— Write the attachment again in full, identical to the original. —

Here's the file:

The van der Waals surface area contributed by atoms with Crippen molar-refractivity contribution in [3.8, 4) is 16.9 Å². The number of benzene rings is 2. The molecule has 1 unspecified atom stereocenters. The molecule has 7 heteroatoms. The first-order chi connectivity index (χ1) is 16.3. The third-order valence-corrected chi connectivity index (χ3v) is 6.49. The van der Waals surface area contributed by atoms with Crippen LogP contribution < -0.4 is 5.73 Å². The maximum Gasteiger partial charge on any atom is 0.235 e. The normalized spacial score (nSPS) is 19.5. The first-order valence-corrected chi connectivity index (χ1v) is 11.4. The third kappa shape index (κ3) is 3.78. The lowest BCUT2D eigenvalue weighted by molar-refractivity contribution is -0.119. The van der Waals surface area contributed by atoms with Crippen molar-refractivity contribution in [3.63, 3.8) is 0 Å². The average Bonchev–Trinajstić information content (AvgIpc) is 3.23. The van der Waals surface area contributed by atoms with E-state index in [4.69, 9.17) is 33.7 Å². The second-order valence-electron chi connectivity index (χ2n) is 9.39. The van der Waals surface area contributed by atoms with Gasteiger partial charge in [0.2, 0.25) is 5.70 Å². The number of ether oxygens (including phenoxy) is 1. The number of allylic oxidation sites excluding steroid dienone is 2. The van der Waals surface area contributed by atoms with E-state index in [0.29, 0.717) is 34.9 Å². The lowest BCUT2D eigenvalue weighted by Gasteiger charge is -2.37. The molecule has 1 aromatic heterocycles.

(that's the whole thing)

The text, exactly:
The van der Waals surface area contributed by atoms with Crippen molar-refractivity contribution in [3.8, 4) is 16.9 Å². The number of benzene rings is 2. The molecule has 1 unspecified atom stereocenters. The molecule has 7 heteroatoms. The first-order chi connectivity index (χ1) is 16.3. The third-order valence-corrected chi connectivity index (χ3v) is 6.49. The van der Waals surface area contributed by atoms with Crippen LogP contribution < -0.4 is 5.73 Å². The maximum Gasteiger partial charge on any atom is 0.235 e. The normalized spacial score (nSPS) is 19.5. The first-order valence-corrected chi connectivity index (χ1v) is 11.4. The third kappa shape index (κ3) is 3.78. The lowest BCUT2D eigenvalue weighted by molar-refractivity contribution is -0.119. The van der Waals surface area contributed by atoms with Crippen molar-refractivity contribution in [3.63, 3.8) is 0 Å². The average Bonchev–Trinajstić information content (AvgIpc) is 3.23. The van der Waals surface area contributed by atoms with E-state index in [4.69, 9.17) is 33.7 Å². The second-order valence-electron chi connectivity index (χ2n) is 9.39. The van der Waals surface area contributed by atoms with Gasteiger partial charge in [0.2, 0.25) is 5.70 Å². The number of ether oxygens (including phenoxy) is 1. The number of allylic oxidation sites excluding steroid dienone is 2. The van der Waals surface area contributed by atoms with E-state index in [0.29, 0.717) is 34.9 Å². The lowest BCUT2D eigenvalue weighted by Gasteiger charge is -2.37. The molecule has 1 aromatic heterocycles.